The new government of Ewa Kopacz was formally sworn in today September 22nd by President Komorowski, and Mrs Kopacz and her ministers now have the responsibility of guiding Poland through the next year until parliamentary elections in late 2015.
The key new appointments are:
• Grzegorz Schetyna replaces Radoslaw Sikorski as Foreign Minister, whilst Sikorski becomes the Speaker of Parliament in place of Mrs Kopacz
• Cezary Grabarczyk replaces Marek Biernacki as Minister of Justice
• Teresa Piotrowska replaces Bartlomiej Sienkiewicz as Minister of Interior
• Andrzej Halicki replaces Rafal Trzaskowski as Minister of Administration and Digitisation
• Maria Wasiak replaces Elzbieta Bienkowska as Minister of Infrastructure and Regional Development
• Tomasz Siemoniak remains Minister of Defence but additionally becomes Deputy Prime Minister
Ewa Kopacz takes over as Prime Minister through the voluntary resignation of former Prime Minister Tusk, following his advancement to the position of President of the European Council in Brussels. Tusk remained influential in the choice of Kopacz to succeed him, and he will remain a figure of informal authority. But over the coming weeks and months, inevitably it will be Ewa Kopacz who will have to come into her own and seek to stamp her authority on her own Cabinet – which may not be an easy task.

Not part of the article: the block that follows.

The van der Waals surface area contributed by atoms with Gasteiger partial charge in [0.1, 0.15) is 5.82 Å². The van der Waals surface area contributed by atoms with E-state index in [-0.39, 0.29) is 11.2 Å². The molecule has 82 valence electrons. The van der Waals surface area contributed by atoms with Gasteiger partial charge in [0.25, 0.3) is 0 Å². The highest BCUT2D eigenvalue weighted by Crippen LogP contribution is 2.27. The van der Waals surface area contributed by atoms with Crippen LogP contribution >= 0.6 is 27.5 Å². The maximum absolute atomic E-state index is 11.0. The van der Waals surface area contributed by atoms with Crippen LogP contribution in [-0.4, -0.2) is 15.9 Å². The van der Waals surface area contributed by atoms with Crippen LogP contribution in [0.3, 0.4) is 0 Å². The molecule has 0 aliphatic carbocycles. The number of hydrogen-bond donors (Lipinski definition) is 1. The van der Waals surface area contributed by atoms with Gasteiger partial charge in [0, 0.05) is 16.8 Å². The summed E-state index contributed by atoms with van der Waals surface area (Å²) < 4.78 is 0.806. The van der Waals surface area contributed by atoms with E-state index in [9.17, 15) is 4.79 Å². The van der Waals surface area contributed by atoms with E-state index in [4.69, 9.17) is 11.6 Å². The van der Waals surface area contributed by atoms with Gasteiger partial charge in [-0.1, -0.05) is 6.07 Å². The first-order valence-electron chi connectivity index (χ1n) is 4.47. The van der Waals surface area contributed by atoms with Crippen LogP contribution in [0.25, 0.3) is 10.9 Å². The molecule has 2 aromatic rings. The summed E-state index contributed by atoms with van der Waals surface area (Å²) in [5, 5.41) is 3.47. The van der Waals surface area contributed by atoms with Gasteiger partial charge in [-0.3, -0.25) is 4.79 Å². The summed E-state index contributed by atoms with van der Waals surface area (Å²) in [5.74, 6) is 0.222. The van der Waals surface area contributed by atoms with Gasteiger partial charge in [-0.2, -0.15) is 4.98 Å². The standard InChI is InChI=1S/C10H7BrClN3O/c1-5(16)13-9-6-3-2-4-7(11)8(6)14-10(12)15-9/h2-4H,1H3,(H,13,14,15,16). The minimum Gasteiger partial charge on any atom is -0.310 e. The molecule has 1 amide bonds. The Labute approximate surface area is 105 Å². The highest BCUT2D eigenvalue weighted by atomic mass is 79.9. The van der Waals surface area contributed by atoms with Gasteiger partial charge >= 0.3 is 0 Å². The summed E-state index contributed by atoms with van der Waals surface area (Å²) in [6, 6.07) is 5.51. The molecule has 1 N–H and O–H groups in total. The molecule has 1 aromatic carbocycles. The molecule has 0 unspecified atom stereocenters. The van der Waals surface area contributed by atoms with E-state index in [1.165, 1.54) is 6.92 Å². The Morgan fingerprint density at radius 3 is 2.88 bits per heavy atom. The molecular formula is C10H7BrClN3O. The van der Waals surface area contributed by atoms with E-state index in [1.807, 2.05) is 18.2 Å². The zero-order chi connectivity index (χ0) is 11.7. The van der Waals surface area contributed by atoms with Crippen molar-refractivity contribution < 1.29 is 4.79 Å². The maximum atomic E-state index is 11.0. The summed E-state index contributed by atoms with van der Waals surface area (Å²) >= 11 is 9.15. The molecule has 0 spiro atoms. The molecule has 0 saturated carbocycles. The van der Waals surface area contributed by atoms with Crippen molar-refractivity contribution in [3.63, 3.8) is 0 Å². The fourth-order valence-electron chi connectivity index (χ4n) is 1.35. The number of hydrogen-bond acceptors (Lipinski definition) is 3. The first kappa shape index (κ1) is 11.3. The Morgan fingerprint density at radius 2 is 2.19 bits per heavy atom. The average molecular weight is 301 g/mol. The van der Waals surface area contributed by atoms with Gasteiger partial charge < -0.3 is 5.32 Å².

The fundamental challenge to the effectiveness of the Government will be Ewa Kopacz herself. Although she has had a highly visible political career thus far – a former Minister of Health, and for the last three years the Speaker of the Polish Parliament – there is little concealing the fact that she is not of the same quality as Donald Tusk, who in terms of party political experience, intellect and sheer talent outshone almost all others in the Civic Platform party. In contrast, Ewa Kopacz owes her previous public positions to Tusk’s direct patronage, and her role as the future leader of the PO party is also a function of party statutes that dictate that she, as First Deputy Leader, take over when Tusk resigns that post. She does not lead her own political faction in the party, and many suspect that this lack of independent stature was the reason Tusk – hoping to retain influence – decided that she should take over as Prime Minister in the first place.
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